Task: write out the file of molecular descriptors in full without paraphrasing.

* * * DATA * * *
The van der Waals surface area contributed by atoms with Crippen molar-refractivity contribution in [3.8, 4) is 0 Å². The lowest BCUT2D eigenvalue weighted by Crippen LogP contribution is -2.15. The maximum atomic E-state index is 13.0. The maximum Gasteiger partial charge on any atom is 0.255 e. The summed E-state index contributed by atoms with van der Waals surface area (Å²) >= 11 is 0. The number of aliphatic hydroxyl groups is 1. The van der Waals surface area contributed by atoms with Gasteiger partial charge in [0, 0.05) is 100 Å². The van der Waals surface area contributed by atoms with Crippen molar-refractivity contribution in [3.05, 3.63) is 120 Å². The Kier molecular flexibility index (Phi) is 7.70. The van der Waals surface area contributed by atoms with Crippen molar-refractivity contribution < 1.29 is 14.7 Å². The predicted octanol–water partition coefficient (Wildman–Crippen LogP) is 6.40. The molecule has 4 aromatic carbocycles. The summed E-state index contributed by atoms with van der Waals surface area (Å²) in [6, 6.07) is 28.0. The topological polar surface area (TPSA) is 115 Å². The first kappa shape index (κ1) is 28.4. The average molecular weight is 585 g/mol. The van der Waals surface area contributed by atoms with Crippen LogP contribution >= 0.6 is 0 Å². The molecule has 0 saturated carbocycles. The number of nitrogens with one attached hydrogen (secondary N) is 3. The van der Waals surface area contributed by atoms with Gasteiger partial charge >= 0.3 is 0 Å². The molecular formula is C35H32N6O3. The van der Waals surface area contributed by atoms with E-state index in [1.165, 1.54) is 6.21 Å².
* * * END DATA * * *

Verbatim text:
The van der Waals surface area contributed by atoms with Crippen molar-refractivity contribution in [3.8, 4) is 0 Å². The lowest BCUT2D eigenvalue weighted by Crippen LogP contribution is -2.15. The maximum atomic E-state index is 13.0. The maximum Gasteiger partial charge on any atom is 0.255 e. The summed E-state index contributed by atoms with van der Waals surface area (Å²) >= 11 is 0. The number of aliphatic hydroxyl groups is 1. The van der Waals surface area contributed by atoms with Gasteiger partial charge in [0, 0.05) is 100 Å². The van der Waals surface area contributed by atoms with Crippen molar-refractivity contribution in [3.05, 3.63) is 120 Å². The Kier molecular flexibility index (Phi) is 7.70. The van der Waals surface area contributed by atoms with Crippen molar-refractivity contribution < 1.29 is 14.7 Å². The predicted octanol–water partition coefficient (Wildman–Crippen LogP) is 6.40. The molecule has 4 aromatic carbocycles. The summed E-state index contributed by atoms with van der Waals surface area (Å²) in [6, 6.07) is 28.0. The topological polar surface area (TPSA) is 115 Å². The first kappa shape index (κ1) is 28.4. The average molecular weight is 585 g/mol. The van der Waals surface area contributed by atoms with Crippen LogP contribution >= 0.6 is 0 Å². The molecule has 0 saturated carbocycles. The number of nitrogens with one attached hydrogen (secondary N) is 3. The van der Waals surface area contributed by atoms with Gasteiger partial charge >= 0.3 is 0 Å². The molecular formula is C35H32N6O3. The van der Waals surface area contributed by atoms with E-state index in [1.165, 1.54) is 6.21 Å².